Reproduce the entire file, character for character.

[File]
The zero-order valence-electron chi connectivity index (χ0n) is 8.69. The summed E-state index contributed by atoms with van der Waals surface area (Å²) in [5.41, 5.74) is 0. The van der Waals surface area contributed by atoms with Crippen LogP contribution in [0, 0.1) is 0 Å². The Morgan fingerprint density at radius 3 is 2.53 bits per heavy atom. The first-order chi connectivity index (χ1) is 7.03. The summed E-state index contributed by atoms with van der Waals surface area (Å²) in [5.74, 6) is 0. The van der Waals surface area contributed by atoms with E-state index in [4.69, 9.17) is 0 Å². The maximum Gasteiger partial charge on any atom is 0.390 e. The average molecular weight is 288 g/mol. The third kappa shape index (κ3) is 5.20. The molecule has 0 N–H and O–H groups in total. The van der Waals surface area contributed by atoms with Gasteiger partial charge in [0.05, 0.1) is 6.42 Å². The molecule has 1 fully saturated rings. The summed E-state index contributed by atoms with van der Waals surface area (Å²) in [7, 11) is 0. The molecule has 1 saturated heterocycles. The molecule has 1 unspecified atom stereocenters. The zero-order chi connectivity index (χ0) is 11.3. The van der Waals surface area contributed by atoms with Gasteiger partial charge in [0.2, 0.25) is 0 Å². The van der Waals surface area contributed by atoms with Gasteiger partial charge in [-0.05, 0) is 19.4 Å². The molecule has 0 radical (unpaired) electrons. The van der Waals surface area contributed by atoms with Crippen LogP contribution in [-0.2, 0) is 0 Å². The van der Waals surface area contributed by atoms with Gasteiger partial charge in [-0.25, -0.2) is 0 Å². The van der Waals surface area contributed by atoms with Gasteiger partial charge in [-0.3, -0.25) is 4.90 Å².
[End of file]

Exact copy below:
The zero-order valence-electron chi connectivity index (χ0n) is 8.69. The summed E-state index contributed by atoms with van der Waals surface area (Å²) in [5.41, 5.74) is 0. The van der Waals surface area contributed by atoms with Crippen LogP contribution in [0, 0.1) is 0 Å². The Morgan fingerprint density at radius 3 is 2.53 bits per heavy atom. The first-order chi connectivity index (χ1) is 7.03. The summed E-state index contributed by atoms with van der Waals surface area (Å²) in [5.74, 6) is 0. The van der Waals surface area contributed by atoms with E-state index in [4.69, 9.17) is 0 Å². The maximum Gasteiger partial charge on any atom is 0.390 e. The average molecular weight is 288 g/mol. The third kappa shape index (κ3) is 5.20. The molecule has 0 N–H and O–H groups in total. The van der Waals surface area contributed by atoms with Gasteiger partial charge in [0.05, 0.1) is 6.42 Å². The molecule has 1 fully saturated rings. The summed E-state index contributed by atoms with van der Waals surface area (Å²) in [7, 11) is 0. The molecule has 1 saturated heterocycles. The molecule has 1 unspecified atom stereocenters. The zero-order chi connectivity index (χ0) is 11.3. The van der Waals surface area contributed by atoms with Gasteiger partial charge in [0.2, 0.25) is 0 Å². The van der Waals surface area contributed by atoms with Gasteiger partial charge in [-0.05, 0) is 19.4 Å². The molecule has 0 radical (unpaired) electrons. The van der Waals surface area contributed by atoms with Crippen LogP contribution in [-0.2, 0) is 0 Å². The van der Waals surface area contributed by atoms with Gasteiger partial charge in [-0.25, -0.2) is 0 Å². The van der Waals surface area contributed by atoms with Gasteiger partial charge in [-0.3, -0.25) is 4.90 Å².